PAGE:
## Elements of Geometry: On the Basis of Dr. Brewster's Legendre : to which is Added a Book on Proportion, with Notes and Illustrations |

### From inside the book

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**whole**period of my tutorship in Union College . and was then fully convinced of its excellence . Its order is lucid , its statements precise , its ex- planations clear , and its examples numer ous and well selected ; reminding me fre ... Page 12

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**whole**field of science and literature , there is no exercise better fitted to develope the powers of thought , to strengthen the intellect , and make sound reasoners , than the study of Geom- etry . Its elementary principles are clear ... Page 19

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**whole**of a quantity is greater than a part . 10. The**whole**of a quantity is equal to the sum of all its parts . 11. All right - angles are equal to each other . 12. From one point to another only one straight line can be drawn . 13 ... Page 21

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**whole**extent , and form one and the same straight line . A F B C E D First , since the points A and B are common to both lines , it is evident that the two lines must coincide en- tirely between A and B ; for other- wise there would be ... Page 22

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**whole**, which is im- possible ; ( Ax . 9 ; ) therefore , CB is the extension of AC . In like manner it may be proved universally , If any two straight lines meet another straight line at the same point and make the sum of the two ...### Common terms and phrases

Abridgment of Day's adjacent angles allel altitude angle ACB angle BAC antecedent base ABCD bisect centre chord circ circle circumference circumscribed polygon common cone consequently convex surface couplets cylinder Day's Algebra diagonal diameter divided draw drawn equal and parallel equal angles equally distant equiangular equilateral triangles equivalent four magnitudes frustum geometry greater half homologous sides hypothenuse hypothesis inscribed polygon interior angles intersection let fall manner mean proportional measured number of sides oblique lines opposite parallelogram pendicular perimeter perpendicular plane angles plane MN polyedron polygon ABCDE President Day prism PROBLEM Prop PROPOSITION XI pyramid SABCDE quadrilateral quantity radii radius ratio rectangle regular polygon respectively equal SABC Scholium Schools and Academies segment similar solid angle sphere square described straight line tangent THEOREM Thomson trapezium triangle ABC triangular prism vertex Yale College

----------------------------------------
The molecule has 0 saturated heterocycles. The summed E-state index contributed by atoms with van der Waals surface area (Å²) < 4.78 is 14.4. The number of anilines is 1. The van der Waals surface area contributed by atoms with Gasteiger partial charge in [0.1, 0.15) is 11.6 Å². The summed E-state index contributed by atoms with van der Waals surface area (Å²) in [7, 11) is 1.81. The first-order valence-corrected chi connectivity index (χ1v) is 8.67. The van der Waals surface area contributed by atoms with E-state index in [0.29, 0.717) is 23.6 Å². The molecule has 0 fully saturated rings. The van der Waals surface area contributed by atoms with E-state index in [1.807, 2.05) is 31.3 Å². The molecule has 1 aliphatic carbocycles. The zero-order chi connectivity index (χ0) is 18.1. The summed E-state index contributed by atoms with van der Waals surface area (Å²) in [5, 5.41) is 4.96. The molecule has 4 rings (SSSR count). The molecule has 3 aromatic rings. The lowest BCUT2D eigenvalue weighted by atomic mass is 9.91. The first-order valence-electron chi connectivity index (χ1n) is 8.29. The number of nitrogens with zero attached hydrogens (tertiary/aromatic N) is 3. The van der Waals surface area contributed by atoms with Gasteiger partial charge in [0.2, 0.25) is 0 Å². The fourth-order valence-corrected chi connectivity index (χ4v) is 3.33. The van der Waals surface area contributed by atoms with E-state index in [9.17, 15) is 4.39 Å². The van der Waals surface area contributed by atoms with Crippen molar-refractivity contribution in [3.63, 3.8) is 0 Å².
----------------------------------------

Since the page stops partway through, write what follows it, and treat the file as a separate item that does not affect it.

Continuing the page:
### Popular passages

Page 196 - THEOREM. Every section of a sphere, made by a plane, is a circle.

Page 176 - AT into equal parts .Ax, xy, yz, &c., each less than Aa, and let k be one of those parts : through the points of division pass planes parallel to the plane of the bases : the corresponding sections formed by these planes in the two pyramids will be respectively equivalent, namely, DEF to def, GHI to ghi, &c.

Page 125 - AB as a diameter, describe a semicircle : at the extremity of the diameter draw the tangent AD, equal to the side of the square C ; through the point D and the centre O draw the secant DF ; then will DE and DF be the adjacent sides of the rectangle required. For...

Page 229 - The area of the circle, we infer therefore, is equal to 3.1415926. Some doubt may exist perhaps about the last decimal figure, owing to errors proceeding from the parts omitted ; but the calculation has been carried on with an additional figure, that the final result here given might be absolutely correct even to the last decimal place. Since the...

Page 118 - B, may be found in the same manner, for it will be the same as a fourth proportional to the three lines A, B, B. PROBLEM IIL To find a mean proportional between two given lines A and B.

Page 176 - DEF, def, are equivalent; for like reasons, the third exterior prism GHI-K and the second interior prism ghi-d are equivalent; the fourth exterior and the third interior ; and so on, to the last in each series. Hence all the exterior prisms of the pyramid...

Page 46 - CIRCLE is a plane figure bounded by a curved line, all the points of which are equally distant from a point within called the centre; as the figure ADB E.

Page 220 - Let it be granted that a straight line may be drawn from any one point to any other point.

Page 101 - In every triangle, the square of the side subtending either of the acute angles, is less than the squares of the sides containing that angle, by twice the rectangle contained by either of these sides, and the straight line intercepted between the acute angle and the perpendicular let fall upon it from the opposite angle.

Page 227 - The surface of a regular inscribed polygon, and that of a similar polygon circumscribed, being given ; to find the surfaces of the regular inscribed and circumscribed polygons having double the number of sides. Let AB be a side of the given inscribed polygon ; EF, parallel to AB, a side of the circumscribed polygon ; C the centre of the circle. If the chord AM and the tangents AP, BQ, be drawn, AM...